5. Sustainable development is quite the trendy term these days. However, being green at home is not just about recycling or up- and downcycling, it's devoted to using our resources to their fullest. So, what would you say if I told you that about 20% of the food an average household has in it's refrigerator goes bad before it's consumed? Doesn't sound too environmentally-friendly, does it? Despite all the high-tech gadgets we have in our kitchens - refrigerators which will cool your meal instantly, microwaves to heat up the food in seconds, dishwashers which do the dirty work with one push of a button, we still face the same problems our ancestors did - quite a lot of our food goes to waste. Inspired by the creative food preservation techniques used throughout the ages, designer Jihyun Ryou challenges us to reconsider our storage methods. Maybe the giant white box we place fruits, vegetables, dairy products and etc. is as all-mighty as we believe. Based on time-honed storage techniques, Jihyun's food preservation units give a new meaning to the word sustainability. Eggs - Taste & Preservation We all know that an egg shell is fragile. However, what few are familiar with is that it has millions of microscopic holes through which it absorbs not only odours but also substance around it. The next time you tuck the eggs in that oh-so-handy little tray inside the refrigerator door, you might want to consider how your preservation method might impact the taste of the eggs. Jihyun Ryou's neat wall shelf provides the ultimate storage facility - away from other food and unpleasant "fridge" odours. Something better, it offers you the means to test whether the eggs are fresh. When placed in a water container a fresh egg will sink on the bottom while an old one will remain on the surface. Root Vegetables Preservation Which is the reason you most often clean up your fridge? From personal experience, I would have to vote for the slimy mess on the bottom of the appliance. While I prefer to leave this to my cleaning maid as it can get far too messy for me, others are forced to deal with the fridge cleaning, the smells and unknown substances leaking from the vegetable drawer on their own. Jihyun's invention is about to put an end to all of those. His research indicates that when placed in vertical position, carrots, parsnips and celery retain their freshness over a more extended period of time. The sand, on the other hand, balances the humidity and keeps the vegetables upright. Vegetables & Humidity One thing is for certain when it comes to veggies - if they don't look good, they won't taste well either. Once they begin to loose humidity, they wrinkle and shrivel and you have no other choice but to throw them on the compost pile. Now, there is a way to keep them fresh for longer. With the elegant wooden rack with a water tray on the bottom by Jihyun Ryou, you will have fresh peppers, cucumbers and eggplants at any time.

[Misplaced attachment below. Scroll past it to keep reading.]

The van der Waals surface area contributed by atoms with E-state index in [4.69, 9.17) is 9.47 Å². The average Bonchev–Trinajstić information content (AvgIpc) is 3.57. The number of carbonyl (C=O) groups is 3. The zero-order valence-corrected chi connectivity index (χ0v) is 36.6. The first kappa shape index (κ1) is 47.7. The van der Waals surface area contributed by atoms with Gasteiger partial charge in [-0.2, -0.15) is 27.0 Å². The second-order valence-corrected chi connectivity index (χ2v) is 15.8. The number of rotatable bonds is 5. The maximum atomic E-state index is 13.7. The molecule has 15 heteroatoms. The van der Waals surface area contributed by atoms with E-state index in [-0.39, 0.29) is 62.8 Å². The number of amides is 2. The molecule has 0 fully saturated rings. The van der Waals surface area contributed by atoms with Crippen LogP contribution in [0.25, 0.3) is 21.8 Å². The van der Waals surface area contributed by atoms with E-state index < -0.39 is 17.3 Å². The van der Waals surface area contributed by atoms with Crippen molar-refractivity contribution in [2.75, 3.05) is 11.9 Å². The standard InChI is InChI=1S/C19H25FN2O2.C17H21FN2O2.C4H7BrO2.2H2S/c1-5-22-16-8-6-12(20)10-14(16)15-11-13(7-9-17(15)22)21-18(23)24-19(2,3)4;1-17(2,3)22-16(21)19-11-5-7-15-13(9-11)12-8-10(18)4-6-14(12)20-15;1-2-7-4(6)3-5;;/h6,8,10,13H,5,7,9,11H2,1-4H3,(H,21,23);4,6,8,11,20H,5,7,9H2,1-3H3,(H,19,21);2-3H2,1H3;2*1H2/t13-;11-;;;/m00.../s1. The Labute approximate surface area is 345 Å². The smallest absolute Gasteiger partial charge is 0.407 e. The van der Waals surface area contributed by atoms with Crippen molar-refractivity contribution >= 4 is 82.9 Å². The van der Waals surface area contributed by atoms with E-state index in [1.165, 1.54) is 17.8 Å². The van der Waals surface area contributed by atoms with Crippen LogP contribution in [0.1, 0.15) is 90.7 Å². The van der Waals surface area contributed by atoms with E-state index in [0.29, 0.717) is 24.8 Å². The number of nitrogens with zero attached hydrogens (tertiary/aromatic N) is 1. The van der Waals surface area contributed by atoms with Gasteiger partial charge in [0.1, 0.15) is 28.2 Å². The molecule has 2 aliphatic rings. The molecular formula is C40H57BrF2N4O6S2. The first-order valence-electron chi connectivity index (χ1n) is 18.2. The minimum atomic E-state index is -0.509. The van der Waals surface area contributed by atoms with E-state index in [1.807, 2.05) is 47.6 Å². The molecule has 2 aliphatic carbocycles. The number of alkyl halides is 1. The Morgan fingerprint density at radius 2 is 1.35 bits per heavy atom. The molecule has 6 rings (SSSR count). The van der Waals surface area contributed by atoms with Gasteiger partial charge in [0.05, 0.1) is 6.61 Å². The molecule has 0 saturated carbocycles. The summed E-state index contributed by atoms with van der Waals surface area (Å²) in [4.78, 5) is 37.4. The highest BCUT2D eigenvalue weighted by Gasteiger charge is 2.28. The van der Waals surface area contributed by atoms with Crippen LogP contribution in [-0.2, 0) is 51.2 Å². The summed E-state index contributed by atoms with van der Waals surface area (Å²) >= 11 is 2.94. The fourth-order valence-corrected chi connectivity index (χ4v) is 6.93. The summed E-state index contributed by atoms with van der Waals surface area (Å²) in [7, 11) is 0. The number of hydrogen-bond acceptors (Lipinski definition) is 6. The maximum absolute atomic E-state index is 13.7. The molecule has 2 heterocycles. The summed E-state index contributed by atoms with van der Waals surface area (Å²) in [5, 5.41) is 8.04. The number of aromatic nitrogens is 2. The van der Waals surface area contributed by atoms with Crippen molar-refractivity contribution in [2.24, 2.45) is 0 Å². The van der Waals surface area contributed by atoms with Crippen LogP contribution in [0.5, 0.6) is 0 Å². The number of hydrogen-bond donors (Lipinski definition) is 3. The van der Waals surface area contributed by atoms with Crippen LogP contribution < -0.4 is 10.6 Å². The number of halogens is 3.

6. Hello samwins, welcome to Green Blog! :)

    1. samwins

      samwins

      Thank you, Simon! Happy to be here :)